With Valentine’s Day just around the corner, for many of us our thoughts will be turning to love and romance. But as well as thinking about what decadent chocolate treats we may receive (fingers crossed it’s an exquisite goodie from Le Chocolat Alain Ducasse!) or how many glasses of Wiston Estate Brut we will be quaffing in celebration of love perhaps take some time to think about your beautiful, beating heart. As Valentine’s Day is symbolised by the heart this is as good as time as any to look at the health of your heart.
Cardiovascular Disease (CVD) is the leading cause of death in the UK. There are more than 7 million people living with CVD.
Dr Annelize Meyer, Medical Director of Meyer Clinic, says: “People often think of medicine as the fix for problems or injuries. We watch and wait, and when a health conditions develops, we take action. But this sit-and-wait approach is now being viewed by many leading medical experts as outdated.
“Historically, when treating heart disease doctors and patients have monitored slow-growing risk factors such as blood sugar and cholesterol and waited until the levels are seen as ‘bad’ or ‘too high’. Instead, we should proactively move toward optimal health, trying to preserve and maintain good health rather than allowing it to decline before stepping in to then try to fix it.”
The good news is making heart-healthy lifestyle choices and taking control of cardiovascular risk factors can help or slow the progression of heart disease. Everyday decisions are important to cardiovascular health and Valentine’s Day is a good time to give yourself the gift of lifestyle changes that will benefit you through the year.
Here are a few Heart-Healthy tips and pointers … our Valentine’s Day gift to you.
- Stay active: Regular, daily physical activity can lower your risk of heart disease. Physical activity helps you control your weight and reduce your chances of developing other conditions that may put a strain on your heart, such as high blood pressure, high cholesterol and type 2 diabetes. Ideally, aim to get your heart rate up with at least 30 minutes of aerobic exercise at least five days a week. However, any movement will be good for your heart so keep moving and stay active. Every step counts!
- Eat a heart-healthy diet: A healthy diet can help protect your heart, improve your blood pressure and cholesterol, and reduce your risk of type 2 diabetes. Limit your consumption of red meat, sugar, salt and unhealthy fats. A heart-healthy eating plan includes vegetables and fruits; beans or other legumes; lean meats and fish; whole grains and healthy fats, such as olive oil.
- Stop smoking: One of the best things you can do for your heart is to stop smoking. Cigarette smoke reduces the oxygen in your blood, which increases your blood pressure and heart rate because your heart has to work harder to supply enough oxygen to your body and brain. Once you stop smoking, your odds of developing heart disease drop rapidly. After a year without cigarettes, your risk of heart disease drops to about half that of a smoker. No matter how long or how much you smoked, you’ll start reaping rewards as soon as you quit.
- Reduce your alcohol consumption: Regularly drinking too much alcohol can lead to high blood pressure. Over time, high blood pressure (hypertension) puts strain on the heart muscle and can lead to CVD, which increases your risk of heart attack and stroke. To keep health risks from alcohol to a low level, the UK Chief Medical Officers (CMO) advise it is safest not to drink more than 14 units a week on a regular basis. Or cut it out altogether!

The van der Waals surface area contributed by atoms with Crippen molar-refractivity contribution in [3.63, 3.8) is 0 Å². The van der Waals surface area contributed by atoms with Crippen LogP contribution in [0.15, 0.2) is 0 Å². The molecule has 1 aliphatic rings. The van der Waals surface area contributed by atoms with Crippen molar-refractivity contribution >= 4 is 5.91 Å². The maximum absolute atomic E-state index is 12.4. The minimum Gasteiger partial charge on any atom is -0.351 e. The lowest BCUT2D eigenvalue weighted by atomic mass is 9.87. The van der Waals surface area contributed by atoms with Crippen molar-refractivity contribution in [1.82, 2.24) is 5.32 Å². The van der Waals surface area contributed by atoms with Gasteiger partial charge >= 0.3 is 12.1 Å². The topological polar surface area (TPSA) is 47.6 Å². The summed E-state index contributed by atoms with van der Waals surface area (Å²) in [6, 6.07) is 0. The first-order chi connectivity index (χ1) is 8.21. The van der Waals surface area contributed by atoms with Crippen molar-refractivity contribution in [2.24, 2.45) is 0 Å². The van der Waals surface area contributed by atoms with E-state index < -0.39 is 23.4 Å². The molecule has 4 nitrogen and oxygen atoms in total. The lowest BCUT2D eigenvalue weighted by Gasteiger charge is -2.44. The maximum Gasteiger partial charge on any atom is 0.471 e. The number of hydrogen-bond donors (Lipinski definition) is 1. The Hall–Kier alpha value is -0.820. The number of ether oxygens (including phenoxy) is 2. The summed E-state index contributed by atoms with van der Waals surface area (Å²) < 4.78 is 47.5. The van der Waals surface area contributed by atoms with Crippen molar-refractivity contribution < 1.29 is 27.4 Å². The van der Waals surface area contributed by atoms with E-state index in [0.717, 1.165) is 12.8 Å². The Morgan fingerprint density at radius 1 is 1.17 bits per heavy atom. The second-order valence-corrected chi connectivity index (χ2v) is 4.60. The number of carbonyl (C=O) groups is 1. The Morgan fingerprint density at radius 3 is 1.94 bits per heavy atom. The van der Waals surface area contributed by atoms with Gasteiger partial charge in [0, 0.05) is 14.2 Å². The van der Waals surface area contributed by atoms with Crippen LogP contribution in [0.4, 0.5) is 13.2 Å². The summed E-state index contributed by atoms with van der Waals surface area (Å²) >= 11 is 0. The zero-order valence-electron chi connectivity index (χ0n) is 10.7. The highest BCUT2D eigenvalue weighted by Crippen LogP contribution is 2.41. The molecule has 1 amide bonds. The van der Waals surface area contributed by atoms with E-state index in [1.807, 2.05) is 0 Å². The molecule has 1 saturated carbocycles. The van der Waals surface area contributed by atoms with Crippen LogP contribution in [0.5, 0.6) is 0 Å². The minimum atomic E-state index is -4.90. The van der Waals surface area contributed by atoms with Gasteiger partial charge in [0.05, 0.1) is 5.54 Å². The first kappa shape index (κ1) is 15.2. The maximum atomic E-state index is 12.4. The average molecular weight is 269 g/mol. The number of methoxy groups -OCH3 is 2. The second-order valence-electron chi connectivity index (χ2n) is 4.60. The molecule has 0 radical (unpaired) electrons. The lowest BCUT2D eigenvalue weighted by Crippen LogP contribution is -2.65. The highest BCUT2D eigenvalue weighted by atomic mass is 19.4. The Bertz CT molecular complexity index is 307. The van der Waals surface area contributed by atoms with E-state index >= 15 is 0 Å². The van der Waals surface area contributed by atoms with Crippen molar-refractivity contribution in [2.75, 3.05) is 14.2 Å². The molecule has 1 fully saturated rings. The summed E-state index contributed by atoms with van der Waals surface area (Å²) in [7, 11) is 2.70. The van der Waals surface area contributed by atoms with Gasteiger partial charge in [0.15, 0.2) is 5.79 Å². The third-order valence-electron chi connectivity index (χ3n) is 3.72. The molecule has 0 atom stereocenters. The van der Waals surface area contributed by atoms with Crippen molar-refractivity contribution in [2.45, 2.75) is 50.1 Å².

- Keep your weight under control: Being overweight increases your risk of heart disease. Excess weight can lead to conditions that increase your chances of developing heart disease, including high blood pressure, high cholesterol and type 2 diabetes. A healthy diet with portion control and regular exercise is the best way to maintain a healthy weight.
- Reduce stress: Stress is a strong risk factor for heart disease, especially for women. Some people cope with stress in unhealthy ways such as overeating, drinking or smoking. Finding alternative ways to manage stress such as physical activity, relaxation exercises or meditation can help improve your health. Try meditation (we like to follow Deepak Chopra), yoga, or simply being silent and still for 10 minutes a day. Be mindful of stress in your life and take extra care of your heart.
- Get a good night’s sleep: Our body repairs itself while we are at sleep; this is critical time for cell renewal. People who don’t get enough sleep often have a higher risk of obesity, high blood pressure, heart attack, diabetes and depression. Most adults need at least seven hours’ of sleep each night. Make sleep a priority in your life. Set a sleep schedule and stick to it by going to bed and waking up at the same times each day. Switch off your TV and mobile devices at least an hour before going to bed. Charge devices at charging points outside of the bedroom. Keep your bedroom dark and quiet, so it’s easier to sleep.
- Go for regular health screenings: It’s important to know your cholesterol levels, blood sugar levels and blood pressure as these can indicate the health of your heart. An increase in any of these levels and numbers can damage your heart and blood vessels. But without testing for them, you probably won’t know whether you have these conditions. Regular screening can tell you what your numbers are and whether you need to take action. Prevention is better than cure.
If you have any concerns about your heart or other health issues, why not book in for a consultation with Meyer Clinic’s Dr Annelize Meyer? Or if you would like some advice on following a healthy eating plan book a session with our Nutritional Therapist Dominique Ludwig.